2008 Annual Report
Beet necrotic yellow vein virus (BNYVV) which causes rhizomania , and its vector, the soil-borne fungus, Polymyxa betae, were detected for the first time in the Western Hemisphere by the Salinas Virology Lab. Research on BNYVV and related viruses has been critical to understanding of the disease and facilitating development by the lab of highly specific and sensitive diagnostic assays. Results from studies of soil-borne sugarbeet viruses led to taxonomic reclassification of some viruses. The laboratory recently described a new strain of BNYVV that overcomes Rz1 gene resistance, that differs from other resistance-breaking (RB) strains by having only the standard 4 RNAs, rather than a fifth as is present in RB strains from Europe and Asia. Recent work by the Salinas Lab has linked the RB trait to amino acid changes in RNA3. The Salinas lab has also described two other soilborne viruses of sugarbeet (BSBMV and BOLV) that compete and interact with BNYVV under field conditions. Additional studies have genetically characterized soilborne viruses of lettuce associated with the diseases, lettuce dieback (two tombusviruses, one described by ARS Salinas) and lettuce big vein (Mirafiori lettuce big vein virus; MLBVV), and examined epidemiological factors contributing to control and spread. Collaborative efforts with sugarbeet and vegetable breeding programs in Salinas have facilitated development of genetic resistance to all three soilborne viruses (BNYVV, Tombusviruses and MLBVV).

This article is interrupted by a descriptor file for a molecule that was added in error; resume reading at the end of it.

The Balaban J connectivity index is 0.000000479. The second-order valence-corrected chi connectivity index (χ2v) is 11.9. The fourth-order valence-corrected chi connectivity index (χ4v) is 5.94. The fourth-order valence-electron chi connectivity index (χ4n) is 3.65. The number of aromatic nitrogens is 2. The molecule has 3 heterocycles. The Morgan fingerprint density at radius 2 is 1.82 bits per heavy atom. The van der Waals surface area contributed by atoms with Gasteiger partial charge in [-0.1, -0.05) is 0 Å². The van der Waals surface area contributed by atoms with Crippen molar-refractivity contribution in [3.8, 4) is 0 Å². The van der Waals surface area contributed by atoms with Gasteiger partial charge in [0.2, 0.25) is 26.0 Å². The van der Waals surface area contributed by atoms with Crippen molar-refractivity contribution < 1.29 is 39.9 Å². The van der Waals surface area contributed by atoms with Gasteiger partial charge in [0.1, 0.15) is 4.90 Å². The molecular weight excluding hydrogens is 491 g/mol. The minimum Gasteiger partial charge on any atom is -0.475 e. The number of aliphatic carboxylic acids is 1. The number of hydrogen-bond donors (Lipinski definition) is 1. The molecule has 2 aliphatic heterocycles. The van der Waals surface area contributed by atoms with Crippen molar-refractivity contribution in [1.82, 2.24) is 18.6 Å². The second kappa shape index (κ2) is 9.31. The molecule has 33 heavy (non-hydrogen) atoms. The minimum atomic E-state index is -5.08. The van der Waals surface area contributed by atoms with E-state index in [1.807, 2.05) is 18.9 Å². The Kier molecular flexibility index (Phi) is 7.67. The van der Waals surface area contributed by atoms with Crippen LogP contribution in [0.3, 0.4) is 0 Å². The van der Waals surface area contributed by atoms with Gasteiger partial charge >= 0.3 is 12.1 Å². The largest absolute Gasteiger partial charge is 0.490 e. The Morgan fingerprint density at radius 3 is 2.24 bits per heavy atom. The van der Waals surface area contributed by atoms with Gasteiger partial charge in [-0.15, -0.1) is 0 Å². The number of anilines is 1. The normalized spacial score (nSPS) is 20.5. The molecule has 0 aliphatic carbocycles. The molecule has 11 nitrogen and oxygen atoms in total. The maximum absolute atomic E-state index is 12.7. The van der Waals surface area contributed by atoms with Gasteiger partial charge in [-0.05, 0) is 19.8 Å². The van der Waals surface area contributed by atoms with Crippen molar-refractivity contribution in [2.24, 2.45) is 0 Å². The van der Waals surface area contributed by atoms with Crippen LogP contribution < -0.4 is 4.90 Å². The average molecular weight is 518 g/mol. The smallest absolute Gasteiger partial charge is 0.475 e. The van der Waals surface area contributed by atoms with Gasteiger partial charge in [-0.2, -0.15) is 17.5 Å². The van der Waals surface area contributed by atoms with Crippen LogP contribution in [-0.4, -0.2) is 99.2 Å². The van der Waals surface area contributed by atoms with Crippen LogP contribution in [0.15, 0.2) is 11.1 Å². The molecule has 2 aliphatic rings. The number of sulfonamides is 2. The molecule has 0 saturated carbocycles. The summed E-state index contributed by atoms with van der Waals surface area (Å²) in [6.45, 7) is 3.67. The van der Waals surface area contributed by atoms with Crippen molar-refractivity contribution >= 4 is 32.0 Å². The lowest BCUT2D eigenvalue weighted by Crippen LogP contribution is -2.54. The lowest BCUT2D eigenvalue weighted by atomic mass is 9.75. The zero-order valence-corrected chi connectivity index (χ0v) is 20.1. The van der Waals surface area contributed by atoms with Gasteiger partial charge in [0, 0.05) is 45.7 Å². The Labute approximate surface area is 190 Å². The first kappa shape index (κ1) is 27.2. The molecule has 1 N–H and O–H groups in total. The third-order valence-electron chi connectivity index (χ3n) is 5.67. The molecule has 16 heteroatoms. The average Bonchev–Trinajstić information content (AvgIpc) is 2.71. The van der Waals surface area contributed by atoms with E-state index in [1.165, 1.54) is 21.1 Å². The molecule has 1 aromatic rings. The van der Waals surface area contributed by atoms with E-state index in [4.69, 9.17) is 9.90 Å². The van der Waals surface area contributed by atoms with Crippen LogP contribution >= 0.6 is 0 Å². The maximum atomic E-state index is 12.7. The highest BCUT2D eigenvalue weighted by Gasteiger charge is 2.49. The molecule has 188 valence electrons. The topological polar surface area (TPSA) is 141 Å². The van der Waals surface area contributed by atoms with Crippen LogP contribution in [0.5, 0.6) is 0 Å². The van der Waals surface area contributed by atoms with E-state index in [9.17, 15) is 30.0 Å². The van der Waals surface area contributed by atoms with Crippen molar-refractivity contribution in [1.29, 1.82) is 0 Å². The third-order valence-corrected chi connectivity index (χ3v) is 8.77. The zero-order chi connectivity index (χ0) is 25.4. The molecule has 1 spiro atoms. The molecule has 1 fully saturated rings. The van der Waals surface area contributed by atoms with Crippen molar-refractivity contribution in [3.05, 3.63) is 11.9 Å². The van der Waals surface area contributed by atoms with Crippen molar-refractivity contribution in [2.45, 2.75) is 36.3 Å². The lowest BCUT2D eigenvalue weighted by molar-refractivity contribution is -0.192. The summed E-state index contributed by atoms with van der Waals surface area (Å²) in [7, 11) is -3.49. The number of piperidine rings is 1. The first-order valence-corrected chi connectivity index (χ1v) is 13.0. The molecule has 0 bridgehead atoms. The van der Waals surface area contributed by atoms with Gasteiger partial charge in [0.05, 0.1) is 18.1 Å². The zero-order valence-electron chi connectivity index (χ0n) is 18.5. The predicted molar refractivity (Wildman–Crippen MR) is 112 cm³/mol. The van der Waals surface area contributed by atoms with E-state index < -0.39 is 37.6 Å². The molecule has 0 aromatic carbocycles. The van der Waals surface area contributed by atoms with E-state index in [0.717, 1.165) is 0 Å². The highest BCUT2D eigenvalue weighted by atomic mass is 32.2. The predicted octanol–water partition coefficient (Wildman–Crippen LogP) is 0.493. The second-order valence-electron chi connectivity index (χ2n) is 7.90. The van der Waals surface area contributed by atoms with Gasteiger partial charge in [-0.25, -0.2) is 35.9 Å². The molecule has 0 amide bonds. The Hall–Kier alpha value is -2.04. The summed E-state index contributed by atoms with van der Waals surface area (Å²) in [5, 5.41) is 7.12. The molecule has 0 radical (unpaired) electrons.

Curly top, transmitted by the beet leafhopper (Circulifer tenellus) and caused by Beet curly top virus (BCTV) and related curtovirus members of the genus, Curtovirus, has impacted yields of sugar beet and vegetables since the late 1800s. The Salinas lab has identified crop and weed reservoirs, characterized changes in curtovirus population structure and determined this is likely influenced by environmental and cropping changes, and is developing novel methods for control.
This relates to NP 303, Component 4.